Andrew Martinez returned from Iraq in 2009 with legs shredded by shrapnel, a mind tortured by combat stress and a marriage under strain.
He and his wife, Maria, had long dreamed of owning their own home. But given the financial and emotional burdens of readjusting to life after war, that goal seemed far away.
"That was a real low point in my life," said Martinez, 27, who grew up in the Bay Area.
Similar stories are playing out across the country as veterans return from Iraq and Afghanistan with psychological and physical wounds. Younger vets may never have lived on their own prior to enlisting in the military, much less managed a mortgage. Disability payments may be their only income, and their job prospects limited.
"They are coming back without financial skills and other skills to manage their situation," said Casey Kinser of the Military Warriors Support Foundation, a nonprofit group dedicated to helping wounded veterans gain their emotional and financial footing after their deployment.
"With everything they have going on, home ownership is not on their radar."
A new program sponsored by the nonprofit group and some of the same banks blamed for the nationwide mortgage crisis aims to help. Through the program, thousands of wounded veterans will get the keys to their own homes plus financial and family counseling designed to keep them grounded.
Martinez and his wife are among the beneficiaries. Today they will move from their Oakland apartment into a mortgage-free, three-bedroom home in Galt.
"It almost seems too good to be true," said Martinez as he toured his new home Friday with Maria and Rocco, a dog who is playing a role in his emotional recovery.
The program, known as Homes 4 Wounded Heroes, has a bittersweet side.
Many of the homes that veterans like Martinez are acquiring for free are symbols of a crisis that forced thousands of people into foreclosure. Since 2007, roughly 67,500 homeowners, or 8.5 percent of the households in the four-county Sacramento region, have lost their homes through that process.
Chase, the bank that donated the Galt home chosen by the Martinezes, is one of several financial institutions taking part in the program. A spokeswoman said the bank is happy to turn homes that in some cases symbolize a dark time in American history into something positive.
"These are houses in our inventory, and we plan to donate 1,000 of them in the next five years to these heroes," said Chase spokeswoman Eileen Leveckis. "We are going to put them to good use."
The Homes 4 Wounded Heroes program launched last year, and since then nearly 100 homes have been awarded, Kinser said. Eligible veterans applying for the program must have suffered combat-related injuries, can no longer be serving in the military and cannot own another home.
After three years, if they maintain regular contact with financial and family mentors, the program turns over the home's mortgage-free deed to them.
"This is an opportunity for these families to establish a strong, stable foundation," said Kinser. "We do not want to just hand over the keys and walk away."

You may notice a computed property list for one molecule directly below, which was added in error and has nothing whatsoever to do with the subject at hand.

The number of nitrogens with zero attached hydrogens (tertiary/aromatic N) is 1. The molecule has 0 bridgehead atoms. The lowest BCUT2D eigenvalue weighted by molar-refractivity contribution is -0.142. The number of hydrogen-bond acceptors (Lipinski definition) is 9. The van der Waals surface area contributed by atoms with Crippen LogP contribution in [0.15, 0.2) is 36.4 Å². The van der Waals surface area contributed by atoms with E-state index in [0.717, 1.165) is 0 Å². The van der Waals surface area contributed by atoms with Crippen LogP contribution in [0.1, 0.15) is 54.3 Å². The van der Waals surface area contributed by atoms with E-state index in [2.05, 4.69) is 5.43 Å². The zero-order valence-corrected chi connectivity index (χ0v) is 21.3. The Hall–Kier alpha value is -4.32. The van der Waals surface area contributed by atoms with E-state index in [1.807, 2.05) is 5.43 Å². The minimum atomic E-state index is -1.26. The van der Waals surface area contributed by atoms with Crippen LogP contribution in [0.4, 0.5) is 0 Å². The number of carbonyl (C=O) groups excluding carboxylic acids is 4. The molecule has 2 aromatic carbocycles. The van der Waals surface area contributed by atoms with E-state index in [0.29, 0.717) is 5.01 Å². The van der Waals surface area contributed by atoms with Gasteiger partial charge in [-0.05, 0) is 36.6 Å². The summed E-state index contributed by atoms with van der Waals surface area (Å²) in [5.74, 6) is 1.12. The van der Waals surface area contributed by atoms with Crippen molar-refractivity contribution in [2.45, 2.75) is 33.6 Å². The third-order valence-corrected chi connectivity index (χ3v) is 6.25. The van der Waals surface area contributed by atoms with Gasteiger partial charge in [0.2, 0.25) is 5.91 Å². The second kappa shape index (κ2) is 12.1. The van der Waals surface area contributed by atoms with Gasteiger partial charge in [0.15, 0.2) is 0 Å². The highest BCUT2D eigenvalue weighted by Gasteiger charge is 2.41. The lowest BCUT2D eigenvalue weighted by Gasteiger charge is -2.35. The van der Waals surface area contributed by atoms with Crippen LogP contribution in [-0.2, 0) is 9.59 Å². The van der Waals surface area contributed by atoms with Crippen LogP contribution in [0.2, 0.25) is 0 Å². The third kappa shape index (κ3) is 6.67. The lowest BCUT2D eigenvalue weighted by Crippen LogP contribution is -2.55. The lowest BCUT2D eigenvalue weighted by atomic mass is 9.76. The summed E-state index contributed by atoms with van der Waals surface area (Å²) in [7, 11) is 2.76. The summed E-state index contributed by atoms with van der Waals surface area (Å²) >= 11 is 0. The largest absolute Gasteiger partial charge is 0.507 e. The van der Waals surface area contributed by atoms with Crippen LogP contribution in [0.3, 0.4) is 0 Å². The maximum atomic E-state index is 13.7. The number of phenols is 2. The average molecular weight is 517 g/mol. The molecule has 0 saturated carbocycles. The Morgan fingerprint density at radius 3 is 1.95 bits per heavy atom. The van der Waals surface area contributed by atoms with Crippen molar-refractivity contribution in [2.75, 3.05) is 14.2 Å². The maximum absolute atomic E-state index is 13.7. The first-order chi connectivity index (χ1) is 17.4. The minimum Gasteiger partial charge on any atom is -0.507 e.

Martinez said he is happy to comply with the rules. "The mentoring makes a lot of sense for people like me," he said.
Martinez, whose father and grandfather were military men, entered the Army in 2007 with hopes of learning skills that later would allow him to get a job as a civilian police officer. He was deployed to Iraq in 2008, and worked mostly with civilians, doing humanitarian work that included building schools.
On May 21, 2009, a suicide bomber detonated a blast in a market outside Baghdad where Martinez and his comrades were working. He suffered shrapnel wounds to his legs, and later received a medical discharge from the military.
When he came home to Oakland, his wife hardly recognized him. His temper flared. He was afraid to go to sleep. A piece of garbage in the street put him on high alert for a possible bomb.
"It was so obvious that the war had changed him," said Maria Perez-Martinez. "He was not the same man that I married."
Martinez was reluctant to get help at first, he acknowledged. On the battlefield, "you don't want to appear weak," he said. "The enemy senses your weakness."
The couple separated, and for awhile Martinez leaned mostly on his therapy dog, Cookie, "to give me comfort and calm me down," he said.
"She would sit and put her head in my lap, and I could forget about everything for awhile."
Counseling has helped restore his emotional health and marriage. The Martinezes have since acquired Rocco, a well-behaved pit bull.
These days, Martinez spends much of his time exercising and undergoing therapy. He still has hopes of becoming a police officer.
As they made their way through their new home Friday, he and his wife began to envision a new life.
Their Galt neighborhood felt quieter, more pastoral, than the one they are leaving in Oakland, they said. An American flag fluttered out front. The backyard would be perfect for the dogs. Martinez picked a room to put his computer, his Xbox and his 60-inch TV.
"I love it," said Martinez, his shoes sinking into plush carpet in the family room. "I like everything about it."
Martinez still takes medications for the pain in his legs, the migraines, the anxiety. He has trouble sleeping, standing for extended periods and walking long distances. But he senses that his life is about to get much better.
"It already has," he said with a smile. "It feels good."